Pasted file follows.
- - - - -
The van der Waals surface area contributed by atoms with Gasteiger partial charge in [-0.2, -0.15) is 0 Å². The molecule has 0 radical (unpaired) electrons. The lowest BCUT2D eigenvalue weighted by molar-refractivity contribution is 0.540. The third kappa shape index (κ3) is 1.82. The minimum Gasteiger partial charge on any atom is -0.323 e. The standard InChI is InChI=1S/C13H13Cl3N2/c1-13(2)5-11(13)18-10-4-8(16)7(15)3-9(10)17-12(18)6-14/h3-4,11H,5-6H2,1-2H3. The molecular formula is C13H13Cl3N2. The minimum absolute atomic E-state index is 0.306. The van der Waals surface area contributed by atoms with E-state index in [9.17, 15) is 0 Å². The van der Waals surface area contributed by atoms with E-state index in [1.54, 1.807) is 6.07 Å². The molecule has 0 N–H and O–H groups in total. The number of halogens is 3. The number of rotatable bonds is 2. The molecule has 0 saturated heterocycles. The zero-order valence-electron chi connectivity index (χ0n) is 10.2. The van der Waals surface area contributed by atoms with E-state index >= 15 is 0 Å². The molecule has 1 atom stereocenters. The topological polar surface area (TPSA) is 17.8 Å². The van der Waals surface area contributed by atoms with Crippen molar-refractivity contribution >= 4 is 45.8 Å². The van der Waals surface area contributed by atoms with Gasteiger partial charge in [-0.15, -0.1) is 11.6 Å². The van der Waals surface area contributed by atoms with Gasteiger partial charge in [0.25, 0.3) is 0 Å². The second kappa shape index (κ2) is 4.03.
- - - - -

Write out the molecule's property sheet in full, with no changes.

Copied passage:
The van der Waals surface area contributed by atoms with Gasteiger partial charge in [-0.2, -0.15) is 0 Å². The molecule has 0 radical (unpaired) electrons. The lowest BCUT2D eigenvalue weighted by molar-refractivity contribution is 0.540. The third kappa shape index (κ3) is 1.82. The minimum Gasteiger partial charge on any atom is -0.323 e. The standard InChI is InChI=1S/C13H13Cl3N2/c1-13(2)5-11(13)18-10-4-8(16)7(15)3-9(10)17-12(18)6-14/h3-4,11H,5-6H2,1-2H3. The molecular formula is C13H13Cl3N2. The minimum absolute atomic E-state index is 0.306. The van der Waals surface area contributed by atoms with E-state index in [9.17, 15) is 0 Å². The van der Waals surface area contributed by atoms with E-state index in [1.54, 1.807) is 6.07 Å². The molecule has 0 N–H and O–H groups in total. The number of halogens is 3. The number of rotatable bonds is 2. The molecule has 0 saturated heterocycles. The zero-order valence-electron chi connectivity index (χ0n) is 10.2. The van der Waals surface area contributed by atoms with E-state index >= 15 is 0 Å². The molecule has 1 atom stereocenters. The topological polar surface area (TPSA) is 17.8 Å². The van der Waals surface area contributed by atoms with Crippen molar-refractivity contribution >= 4 is 45.8 Å². The van der Waals surface area contributed by atoms with Gasteiger partial charge in [-0.15, -0.1) is 11.6 Å². The van der Waals surface area contributed by atoms with Gasteiger partial charge in [0.25, 0.3) is 0 Å². The second kappa shape index (κ2) is 4.03.